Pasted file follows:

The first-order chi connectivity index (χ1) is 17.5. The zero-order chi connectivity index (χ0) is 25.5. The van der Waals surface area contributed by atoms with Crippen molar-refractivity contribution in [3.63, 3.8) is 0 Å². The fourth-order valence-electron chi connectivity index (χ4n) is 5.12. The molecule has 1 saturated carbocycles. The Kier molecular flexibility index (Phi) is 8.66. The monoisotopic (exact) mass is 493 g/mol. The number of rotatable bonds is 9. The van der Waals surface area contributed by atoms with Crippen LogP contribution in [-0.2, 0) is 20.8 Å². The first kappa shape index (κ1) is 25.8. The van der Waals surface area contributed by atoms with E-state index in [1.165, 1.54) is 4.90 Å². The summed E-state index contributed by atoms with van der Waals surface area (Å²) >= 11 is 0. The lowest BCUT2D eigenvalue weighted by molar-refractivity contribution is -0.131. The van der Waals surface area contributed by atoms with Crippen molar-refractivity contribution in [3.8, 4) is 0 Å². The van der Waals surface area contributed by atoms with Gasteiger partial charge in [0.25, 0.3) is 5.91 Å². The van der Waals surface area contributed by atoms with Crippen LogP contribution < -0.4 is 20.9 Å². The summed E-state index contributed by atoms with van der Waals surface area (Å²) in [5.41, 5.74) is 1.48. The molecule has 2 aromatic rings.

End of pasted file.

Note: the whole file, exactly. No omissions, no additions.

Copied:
The first-order chi connectivity index (χ1) is 17.5. The zero-order chi connectivity index (χ0) is 25.5. The van der Waals surface area contributed by atoms with Crippen molar-refractivity contribution in [3.63, 3.8) is 0 Å². The fourth-order valence-electron chi connectivity index (χ4n) is 5.12. The molecule has 1 saturated carbocycles. The Kier molecular flexibility index (Phi) is 8.66. The monoisotopic (exact) mass is 493 g/mol. The number of rotatable bonds is 9. The van der Waals surface area contributed by atoms with Crippen LogP contribution in [-0.2, 0) is 20.8 Å². The first kappa shape index (κ1) is 25.8. The van der Waals surface area contributed by atoms with E-state index in [1.165, 1.54) is 4.90 Å². The summed E-state index contributed by atoms with van der Waals surface area (Å²) >= 11 is 0. The lowest BCUT2D eigenvalue weighted by molar-refractivity contribution is -0.131. The van der Waals surface area contributed by atoms with Crippen molar-refractivity contribution in [3.8, 4) is 0 Å². The van der Waals surface area contributed by atoms with Gasteiger partial charge in [0.25, 0.3) is 5.91 Å². The van der Waals surface area contributed by atoms with Crippen LogP contribution < -0.4 is 20.9 Å². The summed E-state index contributed by atoms with van der Waals surface area (Å²) in [5.41, 5.74) is 1.48. The molecule has 2 aromatic rings.